We were as if transported. The champagne was served in a pot. And the city undulated beyond the walls. So New York, we concurred. Five women in a booth, taking the measure of all who entered. We basked in the staff's ministrations; were entertained by the drunkards and their foolhardy forays into the cold clasp of our circle, tolerating their presence until they grew tiresome. One, though, we treated more harshly than the rest. Patchily shaven, he couldn't have been more than 24. He sat down beside me, and as his breath sluiced, warm and unpleasant, over my face, I marvelled at his audacity. Infused with our sorority, emboldened by the realisation that at 42 I was not yet as invisible as feared, I dismissed him out of hand. Go away, I said. Sullen, diminished, he eventually scuttled off.
He had been annoying, an irritation to be ground out beneath our heels. But later I would wonder why, in that moment, I had thought it either clever or okay to be so unkind.
If you don't have anything nice to say, I constantly tell my children in the tradition of all platitude-spouting parents, don't say anything at all. I tell my son when I call him to the table in order that I might pre-empt the turning up of his meat-loving nose at the dhal I have prepared.
I tell my daughter, calling out the window to where she jumps on the trampoline, when I hear her finding fault with her friend's flick-flack. Ought I to have taken my own advice? Would it have been more charitable to say nothing to our callow suitor? Perhaps we were only another notch on his belt, the mere nerve of his approach enough to earn him the respect of his mates. Or perhaps our summary brush-off wounded him keenly.
Recently, having put myself on the line creatively, I felt the force of another's criticism. I pictured my back, feathered glassily like a duck's, those words streaming right off it. But they burned through all the same, singeing and smouldering. Recklessly I put myself out there again, only this time to be met by silence. And into that terrible nothing I imagined the very worst. In my head I filled the silence with the cruellest utterances, roasting and basting myself with unspoken brutalities. For, of course, no matter how punitive a sentence another might place on you, seldom will it be as severe as you will judge yourself.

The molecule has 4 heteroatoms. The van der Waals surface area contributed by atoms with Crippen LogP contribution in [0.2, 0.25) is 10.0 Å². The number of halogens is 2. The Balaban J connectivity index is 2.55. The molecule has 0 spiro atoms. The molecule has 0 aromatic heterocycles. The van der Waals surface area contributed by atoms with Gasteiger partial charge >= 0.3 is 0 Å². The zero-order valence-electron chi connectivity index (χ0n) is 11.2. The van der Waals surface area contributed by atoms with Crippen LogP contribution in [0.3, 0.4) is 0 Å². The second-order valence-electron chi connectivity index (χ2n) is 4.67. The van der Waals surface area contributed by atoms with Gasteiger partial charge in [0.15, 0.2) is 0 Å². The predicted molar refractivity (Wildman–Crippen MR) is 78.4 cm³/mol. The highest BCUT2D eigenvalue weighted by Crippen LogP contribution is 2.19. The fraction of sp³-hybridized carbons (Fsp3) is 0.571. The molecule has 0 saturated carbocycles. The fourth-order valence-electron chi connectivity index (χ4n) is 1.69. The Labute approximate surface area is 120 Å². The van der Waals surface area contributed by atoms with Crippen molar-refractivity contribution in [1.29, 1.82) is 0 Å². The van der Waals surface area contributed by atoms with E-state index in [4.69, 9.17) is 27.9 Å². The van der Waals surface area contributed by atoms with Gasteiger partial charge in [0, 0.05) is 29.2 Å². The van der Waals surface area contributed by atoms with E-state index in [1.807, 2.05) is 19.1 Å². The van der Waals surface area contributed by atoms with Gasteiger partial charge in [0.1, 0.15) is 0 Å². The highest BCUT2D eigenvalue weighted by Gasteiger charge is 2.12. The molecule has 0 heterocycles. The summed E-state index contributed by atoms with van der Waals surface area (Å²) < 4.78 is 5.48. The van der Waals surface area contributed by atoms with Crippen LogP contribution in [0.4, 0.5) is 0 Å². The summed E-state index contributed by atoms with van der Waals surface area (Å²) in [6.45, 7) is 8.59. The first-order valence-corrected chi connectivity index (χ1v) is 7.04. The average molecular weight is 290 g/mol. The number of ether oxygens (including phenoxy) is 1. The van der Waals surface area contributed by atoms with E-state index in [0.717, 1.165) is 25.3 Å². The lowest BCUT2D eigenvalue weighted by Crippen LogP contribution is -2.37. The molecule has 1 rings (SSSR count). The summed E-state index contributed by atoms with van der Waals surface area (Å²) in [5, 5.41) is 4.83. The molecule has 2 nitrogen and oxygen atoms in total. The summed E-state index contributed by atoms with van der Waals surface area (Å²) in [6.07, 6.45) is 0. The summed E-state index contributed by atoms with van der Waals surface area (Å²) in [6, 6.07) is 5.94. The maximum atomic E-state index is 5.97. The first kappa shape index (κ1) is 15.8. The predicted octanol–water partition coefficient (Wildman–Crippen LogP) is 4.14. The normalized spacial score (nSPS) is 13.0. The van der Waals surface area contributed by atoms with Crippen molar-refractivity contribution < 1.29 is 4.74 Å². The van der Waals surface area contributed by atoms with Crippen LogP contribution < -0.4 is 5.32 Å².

Crippled with doubt at why they said nothing, I sought my mother's wisdom. From experience, she said, she had decided and learnt to always acknowledge another's efforts, whether artistic pursuit or just attempt at conversation. To say something, provide some small recognition, to not leave them hanging. That to do otherwise, even if you did not like the dress they had sewn or the inanity of their introduction, was to create for yourself a powerful and merciless throne upon which to lord it above others.
Young man, if I could relive Friday night, I would thaw out my cold shoulder. Commend you on your pluckiness. And offer one or two sage words of advice before sending you on your merry way.
It was reassuring and distressing to discover so many of you share my anxious disposition. Some said a psychologist had helped. Others Citalopram. Sarah recommended the book, The Anxiety Toolkit. Susan said to counteract her tendency to catastrophise, "I imagine a benign smile beaming at me from behind. If worry, guilt, reluctance come up, I step the smile back a pace so its orbit is wide enough to encompass the new emotion as well." Steve said the key benefit of meditation is learning to slow your breathing, in particular your out breath. Jacqui said, "Mediation for me has been the only way out of many bleak moments, keep it up, it's a secret weapon." I was inundated with requests for the name of the meditation app I've been using. It's Headspace. Although Nick, a mindfulness educator, said the science demonstrates it's more effective to learn mindfulness under the guidance of an experienced teacher.